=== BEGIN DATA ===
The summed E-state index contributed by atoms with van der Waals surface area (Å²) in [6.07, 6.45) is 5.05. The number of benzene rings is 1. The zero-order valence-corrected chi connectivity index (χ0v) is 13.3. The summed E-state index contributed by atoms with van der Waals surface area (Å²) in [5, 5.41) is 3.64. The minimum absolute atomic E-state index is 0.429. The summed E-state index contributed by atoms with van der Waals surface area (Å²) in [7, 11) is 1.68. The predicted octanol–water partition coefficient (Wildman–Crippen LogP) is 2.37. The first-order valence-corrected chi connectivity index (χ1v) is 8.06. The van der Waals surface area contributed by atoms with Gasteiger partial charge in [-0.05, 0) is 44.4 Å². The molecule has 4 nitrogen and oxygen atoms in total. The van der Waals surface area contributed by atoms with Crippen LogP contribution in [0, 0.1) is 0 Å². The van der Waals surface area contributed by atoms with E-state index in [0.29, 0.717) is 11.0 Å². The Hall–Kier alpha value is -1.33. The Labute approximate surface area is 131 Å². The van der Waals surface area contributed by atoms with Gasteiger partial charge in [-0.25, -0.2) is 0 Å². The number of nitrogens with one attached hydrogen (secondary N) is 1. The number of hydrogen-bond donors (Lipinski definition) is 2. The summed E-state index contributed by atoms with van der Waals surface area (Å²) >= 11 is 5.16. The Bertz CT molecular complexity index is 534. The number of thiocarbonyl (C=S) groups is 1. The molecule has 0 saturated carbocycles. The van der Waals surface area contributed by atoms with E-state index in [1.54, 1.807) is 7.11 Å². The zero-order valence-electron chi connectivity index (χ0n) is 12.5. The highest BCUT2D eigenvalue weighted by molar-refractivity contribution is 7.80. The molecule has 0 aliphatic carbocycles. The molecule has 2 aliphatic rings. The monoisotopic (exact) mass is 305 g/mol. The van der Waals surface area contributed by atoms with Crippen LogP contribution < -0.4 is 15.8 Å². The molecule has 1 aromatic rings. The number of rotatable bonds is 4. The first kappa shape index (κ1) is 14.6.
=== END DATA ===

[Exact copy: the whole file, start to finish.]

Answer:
The summed E-state index contributed by atoms with van der Waals surface area (Å²) in [6.07, 6.45) is 5.05. The number of benzene rings is 1. The zero-order valence-corrected chi connectivity index (χ0v) is 13.3. The summed E-state index contributed by atoms with van der Waals surface area (Å²) in [5, 5.41) is 3.64. The minimum absolute atomic E-state index is 0.429. The summed E-state index contributed by atoms with van der Waals surface area (Å²) in [7, 11) is 1.68. The predicted octanol–water partition coefficient (Wildman–Crippen LogP) is 2.37. The first-order valence-corrected chi connectivity index (χ1v) is 8.06. The van der Waals surface area contributed by atoms with Gasteiger partial charge in [-0.05, 0) is 44.4 Å². The molecule has 4 nitrogen and oxygen atoms in total. The van der Waals surface area contributed by atoms with Crippen LogP contribution in [0, 0.1) is 0 Å². The van der Waals surface area contributed by atoms with E-state index in [0.29, 0.717) is 11.0 Å². The Hall–Kier alpha value is -1.33. The Labute approximate surface area is 131 Å². The van der Waals surface area contributed by atoms with Gasteiger partial charge in [-0.25, -0.2) is 0 Å². The number of nitrogens with one attached hydrogen (secondary N) is 1. The number of hydrogen-bond donors (Lipinski definition) is 2. The summed E-state index contributed by atoms with van der Waals surface area (Å²) >= 11 is 5.16. The Bertz CT molecular complexity index is 534. The number of thiocarbonyl (C=S) groups is 1. The molecule has 0 saturated carbocycles. The van der Waals surface area contributed by atoms with E-state index in [1.54, 1.807) is 7.11 Å². The zero-order valence-electron chi connectivity index (χ0n) is 12.5. The highest BCUT2D eigenvalue weighted by molar-refractivity contribution is 7.80. The molecule has 0 aliphatic carbocycles. The molecule has 2 aliphatic rings. The monoisotopic (exact) mass is 305 g/mol. The van der Waals surface area contributed by atoms with Crippen LogP contribution < -0.4 is 15.8 Å². The molecule has 1 aromatic rings. The number of rotatable bonds is 4. The first kappa shape index (κ1) is 14.6.